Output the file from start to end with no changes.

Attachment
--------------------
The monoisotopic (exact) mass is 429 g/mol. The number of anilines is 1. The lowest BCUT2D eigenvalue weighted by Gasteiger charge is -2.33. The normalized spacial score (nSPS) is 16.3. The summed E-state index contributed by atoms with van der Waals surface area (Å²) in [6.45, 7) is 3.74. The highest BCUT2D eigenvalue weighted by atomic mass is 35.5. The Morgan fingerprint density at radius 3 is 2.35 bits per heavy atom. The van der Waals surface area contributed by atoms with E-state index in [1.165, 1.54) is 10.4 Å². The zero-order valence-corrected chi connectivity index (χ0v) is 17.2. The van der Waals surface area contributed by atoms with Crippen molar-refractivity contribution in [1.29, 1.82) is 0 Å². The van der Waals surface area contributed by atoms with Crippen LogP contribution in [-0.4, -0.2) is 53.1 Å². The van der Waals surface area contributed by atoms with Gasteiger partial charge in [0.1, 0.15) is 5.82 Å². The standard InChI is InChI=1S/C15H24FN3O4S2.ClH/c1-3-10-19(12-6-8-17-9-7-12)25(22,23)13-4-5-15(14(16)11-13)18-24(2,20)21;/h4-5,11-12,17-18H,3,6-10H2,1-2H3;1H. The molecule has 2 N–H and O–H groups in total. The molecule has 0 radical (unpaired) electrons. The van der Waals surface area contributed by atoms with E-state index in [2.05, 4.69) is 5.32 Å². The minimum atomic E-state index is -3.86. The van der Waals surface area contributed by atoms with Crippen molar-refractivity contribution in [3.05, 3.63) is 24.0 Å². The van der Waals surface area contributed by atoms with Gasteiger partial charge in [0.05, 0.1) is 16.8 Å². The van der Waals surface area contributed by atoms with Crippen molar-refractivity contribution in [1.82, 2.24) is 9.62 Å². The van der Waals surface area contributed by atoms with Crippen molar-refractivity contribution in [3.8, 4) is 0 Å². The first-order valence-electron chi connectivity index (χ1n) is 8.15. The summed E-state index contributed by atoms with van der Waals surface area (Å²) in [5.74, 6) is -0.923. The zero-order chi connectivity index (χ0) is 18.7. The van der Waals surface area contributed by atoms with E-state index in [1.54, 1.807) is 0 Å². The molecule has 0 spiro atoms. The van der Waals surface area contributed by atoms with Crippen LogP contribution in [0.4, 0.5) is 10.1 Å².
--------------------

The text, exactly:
The monoisotopic (exact) mass is 429 g/mol. The number of anilines is 1. The lowest BCUT2D eigenvalue weighted by Gasteiger charge is -2.33. The normalized spacial score (nSPS) is 16.3. The summed E-state index contributed by atoms with van der Waals surface area (Å²) in [6.45, 7) is 3.74. The highest BCUT2D eigenvalue weighted by atomic mass is 35.5. The Morgan fingerprint density at radius 3 is 2.35 bits per heavy atom. The van der Waals surface area contributed by atoms with E-state index in [1.165, 1.54) is 10.4 Å². The zero-order valence-corrected chi connectivity index (χ0v) is 17.2. The van der Waals surface area contributed by atoms with Crippen molar-refractivity contribution in [1.29, 1.82) is 0 Å². The van der Waals surface area contributed by atoms with Crippen LogP contribution in [-0.4, -0.2) is 53.1 Å². The van der Waals surface area contributed by atoms with Gasteiger partial charge in [0.1, 0.15) is 5.82 Å². The standard InChI is InChI=1S/C15H24FN3O4S2.ClH/c1-3-10-19(12-6-8-17-9-7-12)25(22,23)13-4-5-15(14(16)11-13)18-24(2,20)21;/h4-5,11-12,17-18H,3,6-10H2,1-2H3;1H. The molecule has 2 N–H and O–H groups in total. The molecule has 0 radical (unpaired) electrons. The van der Waals surface area contributed by atoms with E-state index in [2.05, 4.69) is 5.32 Å². The minimum atomic E-state index is -3.86. The van der Waals surface area contributed by atoms with Crippen molar-refractivity contribution in [3.05, 3.63) is 24.0 Å². The van der Waals surface area contributed by atoms with Gasteiger partial charge in [0.05, 0.1) is 16.8 Å². The van der Waals surface area contributed by atoms with Crippen molar-refractivity contribution in [1.82, 2.24) is 9.62 Å². The van der Waals surface area contributed by atoms with Crippen molar-refractivity contribution in [3.8, 4) is 0 Å². The first-order valence-electron chi connectivity index (χ1n) is 8.15. The summed E-state index contributed by atoms with van der Waals surface area (Å²) in [5.74, 6) is -0.923. The zero-order chi connectivity index (χ0) is 18.7. The van der Waals surface area contributed by atoms with E-state index in [1.54, 1.807) is 0 Å². The molecule has 0 spiro atoms. The van der Waals surface area contributed by atoms with Crippen LogP contribution in [0.4, 0.5) is 10.1 Å².